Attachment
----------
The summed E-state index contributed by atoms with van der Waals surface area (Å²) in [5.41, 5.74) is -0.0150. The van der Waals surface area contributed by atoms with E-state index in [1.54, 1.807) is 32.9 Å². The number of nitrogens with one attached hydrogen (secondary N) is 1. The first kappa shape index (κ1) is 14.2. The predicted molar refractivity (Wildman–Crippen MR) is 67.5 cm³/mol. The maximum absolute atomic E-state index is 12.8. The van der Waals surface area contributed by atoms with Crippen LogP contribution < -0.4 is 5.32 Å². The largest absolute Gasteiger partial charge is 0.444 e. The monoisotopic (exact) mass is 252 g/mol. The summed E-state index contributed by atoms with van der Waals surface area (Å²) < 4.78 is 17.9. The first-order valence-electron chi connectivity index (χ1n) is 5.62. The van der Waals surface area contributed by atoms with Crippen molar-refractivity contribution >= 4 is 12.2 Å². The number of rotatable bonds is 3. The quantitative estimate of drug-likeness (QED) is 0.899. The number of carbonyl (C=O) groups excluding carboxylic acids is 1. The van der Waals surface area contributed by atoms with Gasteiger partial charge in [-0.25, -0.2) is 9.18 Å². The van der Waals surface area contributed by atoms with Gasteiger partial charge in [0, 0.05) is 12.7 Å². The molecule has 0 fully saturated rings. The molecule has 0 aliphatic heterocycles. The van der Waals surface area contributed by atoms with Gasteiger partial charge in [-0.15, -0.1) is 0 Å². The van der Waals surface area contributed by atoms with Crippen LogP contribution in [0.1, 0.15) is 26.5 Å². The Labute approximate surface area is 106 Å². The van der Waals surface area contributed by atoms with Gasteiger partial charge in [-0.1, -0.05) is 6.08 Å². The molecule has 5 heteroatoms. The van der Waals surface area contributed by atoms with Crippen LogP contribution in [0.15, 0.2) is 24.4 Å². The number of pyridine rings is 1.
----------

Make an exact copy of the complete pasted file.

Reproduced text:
The summed E-state index contributed by atoms with van der Waals surface area (Å²) in [5.41, 5.74) is -0.0150. The van der Waals surface area contributed by atoms with E-state index in [1.54, 1.807) is 32.9 Å². The number of nitrogens with one attached hydrogen (secondary N) is 1. The first kappa shape index (κ1) is 14.2. The predicted molar refractivity (Wildman–Crippen MR) is 67.5 cm³/mol. The maximum absolute atomic E-state index is 12.8. The van der Waals surface area contributed by atoms with Crippen LogP contribution < -0.4 is 5.32 Å². The largest absolute Gasteiger partial charge is 0.444 e. The monoisotopic (exact) mass is 252 g/mol. The summed E-state index contributed by atoms with van der Waals surface area (Å²) < 4.78 is 17.9. The first-order valence-electron chi connectivity index (χ1n) is 5.62. The van der Waals surface area contributed by atoms with Crippen molar-refractivity contribution >= 4 is 12.2 Å². The number of rotatable bonds is 3. The quantitative estimate of drug-likeness (QED) is 0.899. The number of carbonyl (C=O) groups excluding carboxylic acids is 1. The van der Waals surface area contributed by atoms with Gasteiger partial charge in [-0.25, -0.2) is 9.18 Å². The van der Waals surface area contributed by atoms with Gasteiger partial charge in [0, 0.05) is 12.7 Å². The molecule has 0 fully saturated rings. The molecule has 0 aliphatic heterocycles. The van der Waals surface area contributed by atoms with Gasteiger partial charge in [-0.15, -0.1) is 0 Å². The van der Waals surface area contributed by atoms with Crippen LogP contribution in [0.1, 0.15) is 26.5 Å². The Labute approximate surface area is 106 Å². The van der Waals surface area contributed by atoms with Gasteiger partial charge in [-0.1, -0.05) is 6.08 Å². The molecule has 5 heteroatoms. The van der Waals surface area contributed by atoms with Crippen LogP contribution in [0.15, 0.2) is 24.4 Å². The number of pyridine rings is 1.